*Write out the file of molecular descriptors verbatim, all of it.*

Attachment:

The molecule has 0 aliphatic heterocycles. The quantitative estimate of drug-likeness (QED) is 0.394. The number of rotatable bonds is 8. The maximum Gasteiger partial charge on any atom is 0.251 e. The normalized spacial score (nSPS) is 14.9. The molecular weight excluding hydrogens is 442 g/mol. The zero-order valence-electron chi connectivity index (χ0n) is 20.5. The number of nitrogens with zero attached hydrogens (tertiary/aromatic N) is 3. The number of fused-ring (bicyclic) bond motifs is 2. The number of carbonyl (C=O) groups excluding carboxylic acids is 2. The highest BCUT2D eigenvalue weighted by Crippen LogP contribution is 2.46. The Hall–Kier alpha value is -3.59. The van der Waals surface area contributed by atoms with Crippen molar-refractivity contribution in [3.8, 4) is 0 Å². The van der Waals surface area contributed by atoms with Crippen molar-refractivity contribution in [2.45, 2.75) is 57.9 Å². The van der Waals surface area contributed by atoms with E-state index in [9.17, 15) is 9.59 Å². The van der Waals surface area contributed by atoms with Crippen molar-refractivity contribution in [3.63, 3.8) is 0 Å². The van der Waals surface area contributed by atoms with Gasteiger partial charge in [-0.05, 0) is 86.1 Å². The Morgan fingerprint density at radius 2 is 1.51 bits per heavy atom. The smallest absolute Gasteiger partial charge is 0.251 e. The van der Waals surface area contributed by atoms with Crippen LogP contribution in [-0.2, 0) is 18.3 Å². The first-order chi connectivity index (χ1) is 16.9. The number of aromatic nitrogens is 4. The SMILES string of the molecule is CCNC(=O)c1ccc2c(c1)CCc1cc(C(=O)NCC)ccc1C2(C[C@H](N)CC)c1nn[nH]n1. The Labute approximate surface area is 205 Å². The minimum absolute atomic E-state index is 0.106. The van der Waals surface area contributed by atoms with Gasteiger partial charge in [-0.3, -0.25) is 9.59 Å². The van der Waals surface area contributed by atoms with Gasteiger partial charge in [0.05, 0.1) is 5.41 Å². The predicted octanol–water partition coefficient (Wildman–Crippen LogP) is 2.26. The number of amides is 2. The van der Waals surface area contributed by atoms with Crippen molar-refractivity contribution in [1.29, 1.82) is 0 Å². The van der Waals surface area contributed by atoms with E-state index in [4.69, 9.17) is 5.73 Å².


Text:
The molecule has 0 aliphatic heterocycles. The quantitative estimate of drug-likeness (QED) is 0.394. The number of rotatable bonds is 8. The maximum Gasteiger partial charge on any atom is 0.251 e. The normalized spacial score (nSPS) is 14.9. The molecular weight excluding hydrogens is 442 g/mol. The zero-order valence-electron chi connectivity index (χ0n) is 20.5. The number of nitrogens with zero attached hydrogens (tertiary/aromatic N) is 3. The number of fused-ring (bicyclic) bond motifs is 2. The number of carbonyl (C=O) groups excluding carboxylic acids is 2. The highest BCUT2D eigenvalue weighted by Crippen LogP contribution is 2.46. The Hall–Kier alpha value is -3.59. The van der Waals surface area contributed by atoms with Crippen molar-refractivity contribution in [3.8, 4) is 0 Å². The van der Waals surface area contributed by atoms with Crippen molar-refractivity contribution in [2.45, 2.75) is 57.9 Å². The van der Waals surface area contributed by atoms with E-state index in [9.17, 15) is 9.59 Å². The van der Waals surface area contributed by atoms with Crippen molar-refractivity contribution in [3.63, 3.8) is 0 Å². The van der Waals surface area contributed by atoms with Gasteiger partial charge in [-0.05, 0) is 86.1 Å². The Morgan fingerprint density at radius 2 is 1.51 bits per heavy atom. The smallest absolute Gasteiger partial charge is 0.251 e. The van der Waals surface area contributed by atoms with Crippen LogP contribution in [-0.2, 0) is 18.3 Å². The first-order chi connectivity index (χ1) is 16.9. The number of aromatic nitrogens is 4. The SMILES string of the molecule is CCNC(=O)c1ccc2c(c1)CCc1cc(C(=O)NCC)ccc1C2(C[C@H](N)CC)c1nn[nH]n1. The Labute approximate surface area is 205 Å². The minimum absolute atomic E-state index is 0.106. The van der Waals surface area contributed by atoms with Gasteiger partial charge in [-0.3, -0.25) is 9.59 Å². The van der Waals surface area contributed by atoms with Gasteiger partial charge in [0.05, 0.1) is 5.41 Å². The predicted octanol–water partition coefficient (Wildman–Crippen LogP) is 2.26. The number of amides is 2. The van der Waals surface area contributed by atoms with Crippen molar-refractivity contribution in [1.29, 1.82) is 0 Å². The van der Waals surface area contributed by atoms with E-state index in [4.69, 9.17) is 5.73 Å².